The May 2017 High Court decision in Lyons v Longford Westmeath Education and Training Board indicated that where a complaint is made which could lead to an employee’s dismissal, the employee is entitled to fair procedures at the initial investigation stage. However, more recent case law suggests that the Lyons decision was influenced by specific circumstances. We look at where things currently stand when it comes to fair procedures and investigations.

The generally accepted principle is that employees are not entitled to fair procedures in full at the initial investigation stage, provided the initial investigation:

  • is a fact-gathering exercise only; and
  • does not result in allegations being upheld or dismissed.

The decision in Lyons, details of which can be accessed here, caused a stir by suggesting that where a complaint is made which could result in an employee’s dismissal, the employee is entitled to fair procedures at the initial investigation stage. This included the right to legal representation and the right to cross-examine witnesses. Arguably, however, Lyons should be read on its specific facts. In Lyons, the investigator went further than gathering the facts and concluded that the employee in question had actually engaged in bullying. In other words, it upheld the allegations against the employee. The employer then accepted the investigator’s findings and invited the employee to a disciplinary hearing to decide on an appropriate sanction. The result was that the employee did not get the benefit of fair procedures in advance of the allegations against him being upheld by his employer.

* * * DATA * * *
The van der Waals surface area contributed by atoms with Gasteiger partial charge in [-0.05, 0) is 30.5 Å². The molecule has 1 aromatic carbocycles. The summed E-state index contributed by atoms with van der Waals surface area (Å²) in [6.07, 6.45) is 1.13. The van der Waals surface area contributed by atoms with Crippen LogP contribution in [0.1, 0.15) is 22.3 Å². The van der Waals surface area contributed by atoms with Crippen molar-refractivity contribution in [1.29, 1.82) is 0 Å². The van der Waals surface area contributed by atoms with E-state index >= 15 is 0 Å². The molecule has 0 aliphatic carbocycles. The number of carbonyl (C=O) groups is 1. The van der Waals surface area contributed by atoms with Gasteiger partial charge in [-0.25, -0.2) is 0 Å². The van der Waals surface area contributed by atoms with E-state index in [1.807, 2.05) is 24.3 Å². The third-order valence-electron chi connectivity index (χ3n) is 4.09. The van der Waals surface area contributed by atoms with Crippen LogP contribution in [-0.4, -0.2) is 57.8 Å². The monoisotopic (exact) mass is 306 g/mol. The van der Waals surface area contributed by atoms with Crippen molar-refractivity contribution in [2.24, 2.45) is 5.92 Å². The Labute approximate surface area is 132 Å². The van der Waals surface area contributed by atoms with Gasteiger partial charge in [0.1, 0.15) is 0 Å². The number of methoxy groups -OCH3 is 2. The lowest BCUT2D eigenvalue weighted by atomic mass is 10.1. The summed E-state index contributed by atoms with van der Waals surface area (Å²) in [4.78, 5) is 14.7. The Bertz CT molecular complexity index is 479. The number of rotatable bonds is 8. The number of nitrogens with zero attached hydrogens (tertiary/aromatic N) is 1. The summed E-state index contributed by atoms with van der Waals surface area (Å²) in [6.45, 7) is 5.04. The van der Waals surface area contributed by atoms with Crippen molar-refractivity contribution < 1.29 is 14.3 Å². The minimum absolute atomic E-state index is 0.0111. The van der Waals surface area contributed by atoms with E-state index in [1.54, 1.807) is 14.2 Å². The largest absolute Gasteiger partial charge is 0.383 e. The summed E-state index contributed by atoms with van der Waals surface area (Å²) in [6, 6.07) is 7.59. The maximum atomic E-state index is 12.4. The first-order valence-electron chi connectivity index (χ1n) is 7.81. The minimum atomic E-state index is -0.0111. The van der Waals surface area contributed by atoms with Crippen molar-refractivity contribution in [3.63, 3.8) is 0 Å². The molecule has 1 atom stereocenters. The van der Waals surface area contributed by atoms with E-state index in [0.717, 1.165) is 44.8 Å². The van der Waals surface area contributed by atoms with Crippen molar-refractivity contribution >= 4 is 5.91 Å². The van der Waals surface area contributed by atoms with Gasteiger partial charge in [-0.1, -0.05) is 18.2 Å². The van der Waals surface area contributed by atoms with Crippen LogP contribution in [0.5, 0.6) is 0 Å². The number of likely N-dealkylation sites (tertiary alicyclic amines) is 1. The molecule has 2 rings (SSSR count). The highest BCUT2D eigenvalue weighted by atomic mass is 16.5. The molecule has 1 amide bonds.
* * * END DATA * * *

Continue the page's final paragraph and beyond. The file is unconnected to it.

Recent case law

Two more recent decisions of the High Court support the principle that fair procedures do not apply in full at investigation stage, provided the investigation is limited to gathering the facts, and does not result in complaints being upheld or dismissed.

In EG v The Society of Actuaries Ireland (June 2017), the High Court emphasised that the level of fair procedures required at investigation stage depends on the nature of the investigation. In this case, the Court held that where the investigation could result in disciplinary action, then the person who is the subject of investigation should be afforded the full benefit of fair procedures. However, where the investigation was just a fact-finding exercise and the investigator could not make findings of misconduct or impose sanctions, then less formal procedures may be adequate and appropriate.

A similar approach was adopted by the High Court in NM v Limerick and Claire Education and Training Board (June 2017). There, the Court again drew a distinction between investigations which are fact-finding, and those which go further to make final determinations in respect of allegations. It noted that the principles of fair procedures apply in the final determination of complaints. It, therefore, consequently held that the applicant in question was not entitled to cross-examine witnesses at the investigation stage, where the investigation was an information-gathering exercise only.

Conclusion

The above decisions will be of considerable comfort to employers who were concerned at the potential implications of Lyons. They reinforce the general principle that employees are not entitled to the full range of fair procedures at the initial investigation stage, provided that the investigator does not uphold or dismiss the allegations and/or impose sanctions.

Accordingly, it will very be important for employers to ensure that anyone appointed to carry out an investigation fully understands and agrees the nature and scope of their investigation in advance, so that appropriate procedures may be decided upon and followed.